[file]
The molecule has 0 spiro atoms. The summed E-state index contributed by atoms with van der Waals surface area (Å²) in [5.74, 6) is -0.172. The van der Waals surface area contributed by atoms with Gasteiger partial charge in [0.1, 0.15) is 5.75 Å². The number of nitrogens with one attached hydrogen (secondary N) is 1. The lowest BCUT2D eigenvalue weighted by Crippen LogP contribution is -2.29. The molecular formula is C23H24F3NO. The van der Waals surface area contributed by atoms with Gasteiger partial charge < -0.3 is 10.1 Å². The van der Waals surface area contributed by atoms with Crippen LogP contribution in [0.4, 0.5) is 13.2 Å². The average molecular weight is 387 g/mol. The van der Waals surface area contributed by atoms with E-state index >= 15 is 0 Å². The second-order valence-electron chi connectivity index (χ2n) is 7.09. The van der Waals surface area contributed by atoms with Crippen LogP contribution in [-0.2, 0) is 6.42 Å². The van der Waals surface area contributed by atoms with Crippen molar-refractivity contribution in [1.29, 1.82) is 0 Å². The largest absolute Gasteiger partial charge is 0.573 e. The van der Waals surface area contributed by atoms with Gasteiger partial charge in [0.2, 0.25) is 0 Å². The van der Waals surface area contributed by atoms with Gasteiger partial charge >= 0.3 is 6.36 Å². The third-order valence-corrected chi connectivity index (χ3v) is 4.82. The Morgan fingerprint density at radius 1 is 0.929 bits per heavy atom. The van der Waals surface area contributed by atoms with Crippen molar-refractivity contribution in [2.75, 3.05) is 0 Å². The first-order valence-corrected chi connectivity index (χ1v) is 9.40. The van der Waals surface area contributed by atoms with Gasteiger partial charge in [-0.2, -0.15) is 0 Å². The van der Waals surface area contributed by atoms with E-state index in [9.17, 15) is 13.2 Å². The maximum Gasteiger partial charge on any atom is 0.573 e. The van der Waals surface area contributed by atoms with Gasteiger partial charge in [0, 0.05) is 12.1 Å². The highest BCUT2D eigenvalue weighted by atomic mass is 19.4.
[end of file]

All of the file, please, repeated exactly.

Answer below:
The molecule has 0 spiro atoms. The summed E-state index contributed by atoms with van der Waals surface area (Å²) in [5.74, 6) is -0.172. The van der Waals surface area contributed by atoms with Gasteiger partial charge in [0.1, 0.15) is 5.75 Å². The number of nitrogens with one attached hydrogen (secondary N) is 1. The lowest BCUT2D eigenvalue weighted by Crippen LogP contribution is -2.29. The molecular formula is C23H24F3NO. The van der Waals surface area contributed by atoms with Gasteiger partial charge < -0.3 is 10.1 Å². The van der Waals surface area contributed by atoms with Crippen LogP contribution in [0.4, 0.5) is 13.2 Å². The average molecular weight is 387 g/mol. The van der Waals surface area contributed by atoms with E-state index >= 15 is 0 Å². The second-order valence-electron chi connectivity index (χ2n) is 7.09. The van der Waals surface area contributed by atoms with Crippen LogP contribution in [-0.2, 0) is 6.42 Å². The van der Waals surface area contributed by atoms with Crippen molar-refractivity contribution in [1.29, 1.82) is 0 Å². The largest absolute Gasteiger partial charge is 0.573 e. The van der Waals surface area contributed by atoms with Gasteiger partial charge in [0.2, 0.25) is 0 Å². The van der Waals surface area contributed by atoms with Gasteiger partial charge >= 0.3 is 6.36 Å². The third-order valence-corrected chi connectivity index (χ3v) is 4.82. The Morgan fingerprint density at radius 1 is 0.929 bits per heavy atom. The van der Waals surface area contributed by atoms with Crippen molar-refractivity contribution in [2.75, 3.05) is 0 Å². The first-order valence-corrected chi connectivity index (χ1v) is 9.40. The van der Waals surface area contributed by atoms with Gasteiger partial charge in [-0.2, -0.15) is 0 Å². The van der Waals surface area contributed by atoms with E-state index in [9.17, 15) is 13.2 Å². The maximum Gasteiger partial charge on any atom is 0.573 e. The van der Waals surface area contributed by atoms with Gasteiger partial charge in [0, 0.05) is 12.1 Å². The highest BCUT2D eigenvalue weighted by atomic mass is 19.4.